Nenthead, Spring 2017

Nenthead, Spring 2017

It’s hard to believe it’s been over a year since I was last here. I love Nenthead, every time I have been here it has been to stay for a weekend, and we always get a decent amount of exploring in, and this would be my ach mine has something completely different to offer. This time, for the first time, I would be the only one there who has been to Nent before, and as such, kind of, sort of “leading” the trip. Maybe. Saturday morning saw me out of bed for a criminally early start to collect Matt, and head North. Two and a half hours later, we arrived at Mill Cottage Bunkhouse to be shown around by our kind host, and wait for the others in the sunshine.

Max has arrived.

Richard, Max and Gabby arrived in true mental style, and in exceptionally high spirits. Everyone was pretty hyped to get underground, and I was looking forward to showing the Nent noobs what Rampgill Mine has to offer. With Gabby leading the way and me following, it didn’t take long for exclamations of delight to start echoing up the adit behind us, and we were soon seperated from the others. Leading and route finding underground gives you a completely different perspective on any extensive cave or mine. Even though Rampgill is very straightforward we were unable to find the horse gin even with Ed’s directions (which I read completely wrong)!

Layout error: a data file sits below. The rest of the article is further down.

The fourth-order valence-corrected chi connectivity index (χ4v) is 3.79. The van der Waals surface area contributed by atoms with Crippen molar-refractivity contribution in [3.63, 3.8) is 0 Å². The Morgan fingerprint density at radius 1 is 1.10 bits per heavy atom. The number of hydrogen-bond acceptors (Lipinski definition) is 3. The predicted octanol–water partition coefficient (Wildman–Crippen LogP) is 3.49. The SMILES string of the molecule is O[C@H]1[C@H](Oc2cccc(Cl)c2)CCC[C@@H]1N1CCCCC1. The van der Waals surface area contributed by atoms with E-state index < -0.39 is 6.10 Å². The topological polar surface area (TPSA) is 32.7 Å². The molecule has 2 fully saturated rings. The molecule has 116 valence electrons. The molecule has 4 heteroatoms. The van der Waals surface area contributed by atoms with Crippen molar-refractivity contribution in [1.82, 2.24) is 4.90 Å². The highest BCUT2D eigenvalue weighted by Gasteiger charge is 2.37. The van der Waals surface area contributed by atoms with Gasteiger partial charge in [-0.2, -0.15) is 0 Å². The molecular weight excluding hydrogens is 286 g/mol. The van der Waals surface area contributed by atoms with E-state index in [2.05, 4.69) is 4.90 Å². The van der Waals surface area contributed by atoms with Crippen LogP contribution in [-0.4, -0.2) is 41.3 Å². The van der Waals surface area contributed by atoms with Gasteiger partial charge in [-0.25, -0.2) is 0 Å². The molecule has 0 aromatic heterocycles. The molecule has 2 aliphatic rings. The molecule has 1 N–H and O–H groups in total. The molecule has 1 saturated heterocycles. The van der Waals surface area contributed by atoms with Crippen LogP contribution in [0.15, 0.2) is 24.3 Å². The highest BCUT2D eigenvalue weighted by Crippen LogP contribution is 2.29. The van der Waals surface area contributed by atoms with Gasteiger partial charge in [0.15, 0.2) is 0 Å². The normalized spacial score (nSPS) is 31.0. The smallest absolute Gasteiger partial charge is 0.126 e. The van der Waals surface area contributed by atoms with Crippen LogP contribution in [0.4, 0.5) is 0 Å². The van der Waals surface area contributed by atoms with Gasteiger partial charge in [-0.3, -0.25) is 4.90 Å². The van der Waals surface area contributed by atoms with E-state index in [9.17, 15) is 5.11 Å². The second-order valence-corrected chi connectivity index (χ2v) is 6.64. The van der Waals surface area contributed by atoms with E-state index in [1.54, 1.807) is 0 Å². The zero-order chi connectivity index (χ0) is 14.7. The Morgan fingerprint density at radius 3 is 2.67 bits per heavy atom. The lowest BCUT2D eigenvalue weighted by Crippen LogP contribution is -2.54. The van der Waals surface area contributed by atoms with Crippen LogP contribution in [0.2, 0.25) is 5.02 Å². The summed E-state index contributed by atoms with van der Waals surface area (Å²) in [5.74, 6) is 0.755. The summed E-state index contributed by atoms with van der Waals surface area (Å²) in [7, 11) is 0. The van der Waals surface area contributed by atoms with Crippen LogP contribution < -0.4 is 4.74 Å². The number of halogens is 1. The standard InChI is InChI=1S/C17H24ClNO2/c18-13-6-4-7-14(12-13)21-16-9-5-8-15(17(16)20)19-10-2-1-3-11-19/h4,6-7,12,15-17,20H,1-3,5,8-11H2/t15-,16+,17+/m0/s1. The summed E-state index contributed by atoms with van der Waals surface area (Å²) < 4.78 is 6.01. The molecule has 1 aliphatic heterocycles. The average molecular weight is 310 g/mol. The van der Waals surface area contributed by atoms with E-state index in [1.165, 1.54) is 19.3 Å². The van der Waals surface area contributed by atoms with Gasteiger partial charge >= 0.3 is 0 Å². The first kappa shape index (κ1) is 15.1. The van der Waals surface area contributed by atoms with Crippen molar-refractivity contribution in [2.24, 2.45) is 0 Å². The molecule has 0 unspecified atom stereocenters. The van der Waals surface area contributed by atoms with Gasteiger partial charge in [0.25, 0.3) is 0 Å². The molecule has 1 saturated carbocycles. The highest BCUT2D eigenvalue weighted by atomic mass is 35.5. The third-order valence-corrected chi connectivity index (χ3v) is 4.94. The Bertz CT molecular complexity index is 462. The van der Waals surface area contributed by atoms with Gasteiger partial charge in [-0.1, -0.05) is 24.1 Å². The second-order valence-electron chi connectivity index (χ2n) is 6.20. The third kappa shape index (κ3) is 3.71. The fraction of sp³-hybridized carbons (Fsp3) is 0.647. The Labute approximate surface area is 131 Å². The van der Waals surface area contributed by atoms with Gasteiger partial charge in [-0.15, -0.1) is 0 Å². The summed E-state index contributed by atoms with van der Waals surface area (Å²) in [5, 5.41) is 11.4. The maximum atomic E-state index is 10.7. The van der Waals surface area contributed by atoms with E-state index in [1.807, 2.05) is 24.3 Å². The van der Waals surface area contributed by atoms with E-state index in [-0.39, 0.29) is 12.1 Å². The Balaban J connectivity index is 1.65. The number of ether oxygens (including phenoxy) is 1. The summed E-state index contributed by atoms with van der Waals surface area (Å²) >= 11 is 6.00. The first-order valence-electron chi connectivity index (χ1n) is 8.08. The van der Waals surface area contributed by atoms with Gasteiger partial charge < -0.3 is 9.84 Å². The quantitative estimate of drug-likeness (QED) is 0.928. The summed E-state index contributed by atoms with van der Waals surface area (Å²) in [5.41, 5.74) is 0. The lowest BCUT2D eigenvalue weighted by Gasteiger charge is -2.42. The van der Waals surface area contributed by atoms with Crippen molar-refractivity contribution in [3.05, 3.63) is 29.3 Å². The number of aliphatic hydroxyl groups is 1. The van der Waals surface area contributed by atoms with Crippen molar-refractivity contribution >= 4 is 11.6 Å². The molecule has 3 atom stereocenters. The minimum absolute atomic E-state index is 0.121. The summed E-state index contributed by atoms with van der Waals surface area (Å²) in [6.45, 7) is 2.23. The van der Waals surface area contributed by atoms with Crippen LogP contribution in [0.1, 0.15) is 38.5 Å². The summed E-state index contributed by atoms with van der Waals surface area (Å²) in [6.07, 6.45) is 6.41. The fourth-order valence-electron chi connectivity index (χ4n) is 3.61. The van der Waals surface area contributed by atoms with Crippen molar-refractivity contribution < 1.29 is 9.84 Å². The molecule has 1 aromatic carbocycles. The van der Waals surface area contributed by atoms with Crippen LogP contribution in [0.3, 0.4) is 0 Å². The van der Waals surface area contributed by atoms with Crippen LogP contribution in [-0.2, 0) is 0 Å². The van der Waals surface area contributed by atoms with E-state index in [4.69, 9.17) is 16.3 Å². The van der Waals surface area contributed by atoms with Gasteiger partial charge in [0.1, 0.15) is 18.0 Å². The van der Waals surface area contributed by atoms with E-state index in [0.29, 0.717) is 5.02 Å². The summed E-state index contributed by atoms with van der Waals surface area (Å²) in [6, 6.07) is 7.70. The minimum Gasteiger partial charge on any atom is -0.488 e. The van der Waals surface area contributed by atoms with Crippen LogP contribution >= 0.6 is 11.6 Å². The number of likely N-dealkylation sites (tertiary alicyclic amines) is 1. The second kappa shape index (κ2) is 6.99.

Richard at the top of a shaft in Prouds

When someone else is doing it you don’t pay as much attention to where you are going, the focus is just not there. Max and Matt were extremely pre-occupied with the shiny things everywhere, no matter how many times I tried to explain it gets better the further in we go, that the mine tomorrow would be even better again… alas to no avail they would not listen to me and we didn’t get further than the Engine Shaft. By 5pm thoughts had turned to getting out and enjoying the last of the sun, a chippy tea, and a pint at the Miners Arms.

After Rampgill

A good portion of Saturday night was spent star gazing and photographing. Nenthead and the surrounding area is England’s only internationally recognised dark sky area. On previous trips I have seen the milky way clearer here than anywhere else I’ve been, it’s truly stunning. We walked up to Smallcleugh, took some more photos, then lay back and switched the lights off for 10 minutes to allow our eyes to adjust. Magic.

Max Stargazing at Smallcleugh

Sunday came bright and early, with a plan to be underground for 11am latest. We took the opportunity to enjoy the morning sun on top of the water wheels, and had some fun climbing on them. Phil from the bunkhouse brought us breakfast in the form of bacon and sausage barms. We could not fault the Mill Cottage, it cost £20 each for the night in the most comfortable and roomy beds I’ve ever experienced in a bunkhouse. It is in an ideal location for mine exploring, and plenty else to see in this highly picturesque and quiet part of England. Plus we were able to wash and dry all our gear ready for the next days exploring, always a big bonus on these sort of weekends. There is nothing worse than having to put on a slighty damp undersuit the next day after a sweaty mooch underground!

Richard on one of the Waterwheels